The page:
The Weitzman School welcomes Emma Mendel as the 2023-2024 McHarg Fellow in the Department of Landscape Architecture, and Stanley Jamal Collins as a provost’s postdoctoral fellow in the Department of City and Regional Planning. Mendel is exploring culturally-nuanced and ecologically-sensitive hydrological systems within the Greater Philadelphia Region. Collins’s current work uses Philadelphia’s Fishtown neighborhood as a site for understanding how soundscapes and music venues affect place reputation and processes of neighborhood change more broadly. In addition, Xiang Zhang and Maximilian Ororbia have joined the Department of Architecture as post-doctoral fellows. They are working with Weitzman faculty to design carbon-negative, medium-sized building structures by developing a high-performance structural system for carbon absorption and storage over buildings’ lifespan.
Emma Mendel is a landscape designer, educator, and researcher focused on the critical role water plays in the built environment. As the McHarg Fellow, she will study how forms of folklore and local myths act as mitigation strategies for a changing environment alongside engineering-based approaches. She is interested in the importance of water in the growth of contemporary human settlements, predicated on hydrological planning and engineering. Previously, Mendel was a lecturer in the Department of Landscape Architecture at the University of Virginia. Her research at UVA’s Global South Humanities Lab was funded by grants from the Graham Foundation and the Mellon Foundation. She holds a Master in Design Studies in Urbanism, Landscape, and Ecology from Harvard University’s Graduate School of Design; a Master of Landscape Architecture degree from the University of Toronto; and a Bachelor of Fine Arts from the Rhode Island School of Design.
The McHarg Fellowship provides $75,000 to support an emerging voice in landscape architecture and its related fields, and is awarded annually, on a competitive basis, by The Ian L. McHarg Center for Urbanism and Ecology, the Department of Landscape Architecture’s platform for interdisciplinary, applied research. Through its Designing a Green New Deal and Green New Deal Superstudio initiatives, The McHarg Center has become a central hub for national and international climate and infrastructure policy and design research. It also supports long-term research projects connected to global conservation policy and nature-based solutions.
Philadelphia native Stanley Jamal Collins is a provost’s postdoctoral fellow in the Department of City and Regional Planning. He is working with Lance Freeman, the James W. Effron University Professor, to understand neighborhood change. At a time when music venues are become central features of cities and urban nightlife, he is interested in how such institutions have the capacity to change, and at times, exploit, urban landscapes, and the people that inhabit such places. His work engages scholarship in urban sociology, city and regional planning, music and sound studies, urban policy, and critical geography. He earned his PhD in sociology from Temple University, MS in sociology from Oklahoma State University, and BS in economics from Morehouse College.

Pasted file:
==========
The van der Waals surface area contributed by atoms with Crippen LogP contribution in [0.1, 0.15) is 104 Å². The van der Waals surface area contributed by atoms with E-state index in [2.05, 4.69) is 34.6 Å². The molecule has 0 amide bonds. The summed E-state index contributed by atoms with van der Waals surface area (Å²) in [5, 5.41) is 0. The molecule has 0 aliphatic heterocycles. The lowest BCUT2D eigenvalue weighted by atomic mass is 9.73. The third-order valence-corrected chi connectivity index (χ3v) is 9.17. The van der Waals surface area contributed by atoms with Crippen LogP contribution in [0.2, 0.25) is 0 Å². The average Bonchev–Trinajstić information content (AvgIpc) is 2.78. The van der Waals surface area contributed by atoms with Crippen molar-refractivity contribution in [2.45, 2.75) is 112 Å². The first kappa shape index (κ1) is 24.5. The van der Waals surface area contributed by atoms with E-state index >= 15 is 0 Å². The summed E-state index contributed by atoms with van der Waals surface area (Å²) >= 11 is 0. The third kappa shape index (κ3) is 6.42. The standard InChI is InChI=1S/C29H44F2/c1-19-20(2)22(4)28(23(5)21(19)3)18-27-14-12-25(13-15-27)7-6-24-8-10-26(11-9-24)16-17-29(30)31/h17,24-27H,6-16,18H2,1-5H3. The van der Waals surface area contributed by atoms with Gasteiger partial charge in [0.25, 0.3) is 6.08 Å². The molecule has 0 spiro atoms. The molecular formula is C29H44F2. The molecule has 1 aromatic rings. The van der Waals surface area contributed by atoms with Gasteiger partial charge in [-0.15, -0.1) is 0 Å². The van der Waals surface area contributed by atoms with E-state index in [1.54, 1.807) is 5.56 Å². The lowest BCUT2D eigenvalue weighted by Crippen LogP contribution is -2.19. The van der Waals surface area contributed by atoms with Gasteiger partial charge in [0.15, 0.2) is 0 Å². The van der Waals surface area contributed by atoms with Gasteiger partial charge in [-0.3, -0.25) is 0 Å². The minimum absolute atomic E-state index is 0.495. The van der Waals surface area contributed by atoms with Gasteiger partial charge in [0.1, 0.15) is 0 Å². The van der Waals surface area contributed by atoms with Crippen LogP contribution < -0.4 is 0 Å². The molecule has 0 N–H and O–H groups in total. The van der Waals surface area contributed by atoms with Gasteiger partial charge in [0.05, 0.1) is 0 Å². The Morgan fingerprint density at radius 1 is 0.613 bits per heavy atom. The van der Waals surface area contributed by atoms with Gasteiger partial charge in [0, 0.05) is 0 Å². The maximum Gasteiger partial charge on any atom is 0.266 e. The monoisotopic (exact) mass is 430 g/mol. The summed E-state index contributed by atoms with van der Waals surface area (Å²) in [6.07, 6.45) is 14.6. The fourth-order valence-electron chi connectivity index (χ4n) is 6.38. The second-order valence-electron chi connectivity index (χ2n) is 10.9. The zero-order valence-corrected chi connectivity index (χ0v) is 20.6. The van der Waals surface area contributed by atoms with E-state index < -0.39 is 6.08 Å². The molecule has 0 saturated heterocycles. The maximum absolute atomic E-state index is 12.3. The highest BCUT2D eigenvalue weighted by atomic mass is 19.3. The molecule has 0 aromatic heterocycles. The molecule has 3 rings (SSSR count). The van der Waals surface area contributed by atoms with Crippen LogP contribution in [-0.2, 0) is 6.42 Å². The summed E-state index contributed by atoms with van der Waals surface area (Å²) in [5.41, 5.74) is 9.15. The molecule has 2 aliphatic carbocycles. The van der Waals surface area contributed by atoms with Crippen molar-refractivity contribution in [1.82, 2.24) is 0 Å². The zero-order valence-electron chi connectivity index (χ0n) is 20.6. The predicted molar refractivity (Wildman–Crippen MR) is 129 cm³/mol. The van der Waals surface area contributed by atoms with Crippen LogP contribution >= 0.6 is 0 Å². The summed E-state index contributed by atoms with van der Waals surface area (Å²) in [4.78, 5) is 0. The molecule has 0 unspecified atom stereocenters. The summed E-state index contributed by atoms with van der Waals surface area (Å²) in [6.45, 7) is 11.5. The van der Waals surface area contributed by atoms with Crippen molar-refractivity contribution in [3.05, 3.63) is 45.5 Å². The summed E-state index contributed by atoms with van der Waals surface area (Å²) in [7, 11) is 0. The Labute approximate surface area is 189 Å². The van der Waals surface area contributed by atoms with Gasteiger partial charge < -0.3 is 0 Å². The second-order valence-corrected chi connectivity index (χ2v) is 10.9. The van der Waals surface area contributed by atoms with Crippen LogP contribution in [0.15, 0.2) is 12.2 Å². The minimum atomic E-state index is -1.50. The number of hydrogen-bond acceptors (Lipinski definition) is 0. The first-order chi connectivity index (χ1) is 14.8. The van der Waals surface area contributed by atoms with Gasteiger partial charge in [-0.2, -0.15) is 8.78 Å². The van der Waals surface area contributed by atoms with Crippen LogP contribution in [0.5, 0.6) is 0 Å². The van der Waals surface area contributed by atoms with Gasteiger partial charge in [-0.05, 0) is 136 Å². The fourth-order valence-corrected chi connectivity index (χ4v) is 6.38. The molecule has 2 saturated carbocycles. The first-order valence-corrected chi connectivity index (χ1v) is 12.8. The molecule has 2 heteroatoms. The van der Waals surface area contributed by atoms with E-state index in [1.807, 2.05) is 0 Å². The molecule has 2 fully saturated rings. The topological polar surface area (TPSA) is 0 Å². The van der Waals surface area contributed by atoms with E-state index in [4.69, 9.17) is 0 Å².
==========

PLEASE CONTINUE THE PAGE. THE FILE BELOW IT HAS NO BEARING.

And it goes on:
Maximilian Ororbia is a postdoctoral fellow at the Department of Architecture’s Polyhedral Structures Lab, which is led by Assistant Professor of Architecture Masoud Akbarzadeh. He holds a PhD in civil engineering from The Pennsylvania State University, where he developed a framework that mathematically models the optimization of structures with discrete elements and discrete design variables as a sequential decision process solved using deep reinforcement learning. He is interested in developing structural engineering and architectural design decision-making and optimization processes, and creating computational tools aided by machine learning, for generating and exploring design spaces. His current research is focused on the development of an innovative design and fabrication strategy for a 3D-printed, carbon-absorbing, high-performance building structure.
Xiang Zhang is a postdoctoral fellow in the Department of Architecture’s Thermal Architecture Lab, which is led by Assistant Professor of Architecture Dorit Aviv. He holds a PhD from KU Leuven, where he worked on the International Energy Agency (IEA) EBC Annex-71 project. Previously, he conducted research at the National University of Singapore and Tokyo Institute of Technology. His work contributes to reducing uncertainties in solar gain estimation, which is valuable for applications such as Model Predictive Control (MPC) and Fault Detection and Diagnostics (FDD). In addition to data-driven building energy modeling, his research also looks at building energy and Building-Integrated Photovoltaics (BIPV) simulation, as well as green building rating systems. His work has been published in Applied Energy, Renewable and Sustainable Energy Reviews, Journal of Cleaner Production, and Building and Environment, among others.